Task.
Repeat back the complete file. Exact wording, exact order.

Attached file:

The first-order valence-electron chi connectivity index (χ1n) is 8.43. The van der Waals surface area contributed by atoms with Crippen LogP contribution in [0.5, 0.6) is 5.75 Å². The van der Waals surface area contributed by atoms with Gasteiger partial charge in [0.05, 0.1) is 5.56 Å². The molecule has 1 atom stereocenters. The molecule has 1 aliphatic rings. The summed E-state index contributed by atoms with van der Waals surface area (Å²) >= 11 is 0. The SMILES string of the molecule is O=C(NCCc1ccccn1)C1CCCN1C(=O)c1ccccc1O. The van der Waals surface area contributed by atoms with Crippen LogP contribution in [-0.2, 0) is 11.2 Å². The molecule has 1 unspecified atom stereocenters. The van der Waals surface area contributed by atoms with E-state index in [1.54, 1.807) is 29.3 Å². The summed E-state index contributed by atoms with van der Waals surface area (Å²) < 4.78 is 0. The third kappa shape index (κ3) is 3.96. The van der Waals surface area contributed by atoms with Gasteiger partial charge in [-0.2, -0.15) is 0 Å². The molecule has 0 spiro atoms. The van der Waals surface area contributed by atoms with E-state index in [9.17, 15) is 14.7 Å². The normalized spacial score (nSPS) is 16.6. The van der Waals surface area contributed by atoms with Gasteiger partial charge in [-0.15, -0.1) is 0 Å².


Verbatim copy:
The first-order valence-electron chi connectivity index (χ1n) is 8.43. The van der Waals surface area contributed by atoms with Crippen LogP contribution in [0.5, 0.6) is 5.75 Å². The van der Waals surface area contributed by atoms with Gasteiger partial charge in [0.05, 0.1) is 5.56 Å². The molecule has 1 atom stereocenters. The molecule has 1 aliphatic rings. The summed E-state index contributed by atoms with van der Waals surface area (Å²) >= 11 is 0. The SMILES string of the molecule is O=C(NCCc1ccccn1)C1CCCN1C(=O)c1ccccc1O. The van der Waals surface area contributed by atoms with Crippen LogP contribution in [-0.2, 0) is 11.2 Å². The molecule has 1 unspecified atom stereocenters. The van der Waals surface area contributed by atoms with E-state index in [1.54, 1.807) is 29.3 Å². The summed E-state index contributed by atoms with van der Waals surface area (Å²) < 4.78 is 0. The third kappa shape index (κ3) is 3.96. The van der Waals surface area contributed by atoms with Gasteiger partial charge in [-0.2, -0.15) is 0 Å². The molecule has 0 spiro atoms. The van der Waals surface area contributed by atoms with E-state index in [9.17, 15) is 14.7 Å². The normalized spacial score (nSPS) is 16.6. The van der Waals surface area contributed by atoms with Gasteiger partial charge in [-0.15, -0.1) is 0 Å².